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Diamond v. BP Products North America

IN THE UNITED STATES DISTRICT COURT FOR THE NORTHERN DISTRICT OF ILLINOIS EASTERN DIVISION


November 9, 2010

GUST DIAMOND (A/K/A "GUS" DIAMOND), PLAINTIFF,
v.
BP PRODUCTS NORTH AMERICA, INC., A MARYLAND CORPORATION, B&R OIL CO., INC. D/B/A ATLAS OIL CO., DEFENDANTS.

The opinion of the court was delivered by: Judge Ronald A. Guzmán

MEMORANDUM OPINION AND ORDER

Gust Diamond has sued BP Products North America, Inc. ("BP") for violation of the Petroleum Marketing Practices Act ("PMPA"), 15 U.S.C. § 2801 et seq., (Count I) and B&R Oil Co., Inc. doing business as Atlas Oil Co. (collectively "B&R") and BP for civil conspiracy under Illinois law (Count II). B&R has moved to dismiss the Second Amended Complaint and BP has moved for summary judgment. For the reasons provided herein, the Court grants BP's motion for summary judgment and B&R's motion to dismiss.

Facts

Unless otherwise indicated, the following facts are either undisputed or deemed admitted due to noncompliance with Local Rule 56.1,*fn1 which this Court strictly enforces.

Diamond, as franchisee, and BP, as franchisor, entered into a three-year dealer Lease and Supply Agreement ("DLSA") beginning on November 1, 2008 and ending on October 31, 2011 for the BP-branded service station at 4721 West 87th Street, Hometown, Illinois ("Station"). (Def.'s LR 56.1(a)(3) Stmt. ¶¶ 1, 7.) Under the terms of the DLSA, Diamond agreed to lease the Station property and purchase motor fuel for resale at the Station property. (Id. ¶ 8.) Under the DLSA, BP had the right at any time to sell or assign all or any portion of its interest, rights or duties under the DLSA and its interest in the Station property to any other party. (Id. ¶ 9.) There was no provision in the DLSA that granted Diamond either the right to be notified in the event that BP intended to assign its rights in the DLSA or sell the Station property or the right of first refusal to purchase the Station property if BP elected to sell the Station property to a third party. (Id. ¶¶ 10-14.)

In October 2008, BP, as part of its business plan to discontinue its direct ownership and supply of retail gasoline stations and transition to a jobber-supplied distribution model, entered into a Purchase and Sale Agreement with B&R for the sale of certain properties, including the Station property. (Id. ¶¶ 16, 19.) BP and B&R also entered into an Assignment and Assumption Agreement, through which BP assigned to B&R certain of its assets and obligations, including the DLSA with Diamond. (Id. ¶¶ 19, 42.) BP and B&R did not, at any point during the negotiation and sale of this package of assets, agree that Diamond's DLSA would be terminated or non-renewed or that B&R would send a notice of non-renewal to Diamond. (Id. ¶ 26(a), (c).)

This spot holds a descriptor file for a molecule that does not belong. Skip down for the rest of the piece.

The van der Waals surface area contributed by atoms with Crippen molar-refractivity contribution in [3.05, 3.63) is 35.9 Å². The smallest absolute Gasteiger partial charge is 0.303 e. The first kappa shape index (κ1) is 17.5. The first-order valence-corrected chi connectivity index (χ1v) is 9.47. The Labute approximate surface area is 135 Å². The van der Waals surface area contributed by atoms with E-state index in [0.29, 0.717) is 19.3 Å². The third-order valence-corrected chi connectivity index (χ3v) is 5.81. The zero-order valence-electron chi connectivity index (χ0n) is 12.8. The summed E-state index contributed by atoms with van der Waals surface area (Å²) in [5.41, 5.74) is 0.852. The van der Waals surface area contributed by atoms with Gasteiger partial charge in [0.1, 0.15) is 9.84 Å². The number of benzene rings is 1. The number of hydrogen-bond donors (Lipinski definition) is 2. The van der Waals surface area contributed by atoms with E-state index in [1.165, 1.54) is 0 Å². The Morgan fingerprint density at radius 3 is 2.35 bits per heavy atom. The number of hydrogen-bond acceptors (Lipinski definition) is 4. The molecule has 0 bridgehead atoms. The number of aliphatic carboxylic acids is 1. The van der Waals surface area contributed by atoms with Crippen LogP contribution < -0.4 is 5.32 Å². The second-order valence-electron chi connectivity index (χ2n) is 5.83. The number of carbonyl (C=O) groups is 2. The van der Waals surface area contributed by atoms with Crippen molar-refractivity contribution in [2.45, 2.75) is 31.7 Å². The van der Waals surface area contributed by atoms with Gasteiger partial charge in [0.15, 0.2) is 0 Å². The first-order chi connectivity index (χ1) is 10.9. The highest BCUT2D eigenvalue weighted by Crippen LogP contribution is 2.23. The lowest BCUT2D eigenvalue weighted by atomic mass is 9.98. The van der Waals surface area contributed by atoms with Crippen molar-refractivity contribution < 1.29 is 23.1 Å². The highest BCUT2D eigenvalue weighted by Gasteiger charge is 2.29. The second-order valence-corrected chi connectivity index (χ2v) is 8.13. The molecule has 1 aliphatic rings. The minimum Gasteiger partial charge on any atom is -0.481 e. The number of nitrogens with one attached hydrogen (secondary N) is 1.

On November 13, 2008, in preparation for the assignment of its supply obligations, BP sent an email to the affected dealers, including Diamond, notifying them that B&R would be taking over as their gasoline supplier in early 2009 and there would be a mandatory meeting on November 20, 2008 concerning the assignment. (Id. ¶¶ 29, 30.) The parties dispute, and thus the Court views in Diamond's favor, whether (1) at the beginning of the meeting, BP's representative announced that there would be no discussion about individual sites or motor fuel pricing (id. ¶ 33) and (2) Diamond spoke to Leo Pratt, a BP representative, who stated that BP understood as of the November 20, 2008 meeting that Diamond was likely to lose his lease for the Station as a result of BP's sale of the Station property to B&R (Pl.'s LR 56.1(b)(3)(C) Stmt. ¶ 8).

On January 23, 2009, the sale of the Station property and the assignment of BP's obligations under Diamond's DLSA to B&R was finalized. (Def.'s LR 56.1 Stmt. ¶ 40.) A record from the Cook County Recorder of Deeds shows that, as of that date, BP transferred the property to PAV2, LLC, an affiliate of B&R, for the amount of $996,500.00. (Pl.'s LR 56.1(b)(3)(C) Stmt. ¶ 10.) In a letter dated January 23, 2009, B&R informed Diamond that: (1) B&R did not intend to renew Diamond's franchise relationship when Diamond's lease expires on October 31, 2011 because B&R had a third-party buyer, who offered to purchase the Station property for $1,660,000.00 and (2) Diamond had forty-five days from the date of receipt of the letter to exercise a right of first refusal to acquire the Station for that price. (Id. ¶ 9.) Diamond did not exercise his right of first refusal. (Def.'s LR 56.1(a)(3) Stmt. ¶ 68.) Had Diamond exercised that right, he would have received a new motor fuel supply agreement with B&R as provided for in the purchase and sale agreement between B&R and the third party and his franchise relationship would have been renewed. (Id. ¶ 59.)

Since January 23, 2009, Diamond has purchased BP-branded motor fuel exclusively from B&R for the Station property. (Id. ¶ 47.) Diamond has not made payments to BP for motor fuel, has not leased the Station Property from BP and has not made rent payments to BP for the Station property. (Id. ¶ 48.) Rather, Diamond has made payments for motor fuel and rent to B&R. (See id.) To date, Diamond still retains the right to use BP's trademarks, purchase and sell BP-branded motor fuel and lease the Station property pursuant to the terms of his DLSA because the DLSA has not expired. (Id. 57.)

Discussion

A district court will grant a summary judgment motion "only if there is no genuine issue of material fact and the moving party is entitled to judgment as a matter of law." Srail v. Vill. of Lisle, 588 F.3d 940, 943 (7th Cir. 2009). The court "construe[s] all facts and draw all inferences in the light most favorable to the non-moving party." Id. "The existence of merely a scintilla of evidence in support of the non-moving party's position is insufficient; there must be evidence on which the jury could reasonably find for the non-moving party." Delta Consulting Grp., Inc. v. R. Randle Constr., Inc., 554 F.3d 1133, 1137 (7th Cir. 2009). "Enacted in 1978, the PMPA was a response to widespread concern over increasing numbers of allegedly unfair franchise terminations and non-renewals in the petroleum industry." Mac's Shell Serv., Inc. v. Shell Oil Prods. Co. LLC, ___ U.S. ____, 130 S.Ct. 1251, 1255 (2010). "The PMPA was enacted to address the narrow areas of franchise terminations and non-renewals, not to govern every aspect of the petroleum franchise relationship." Id. at 1264.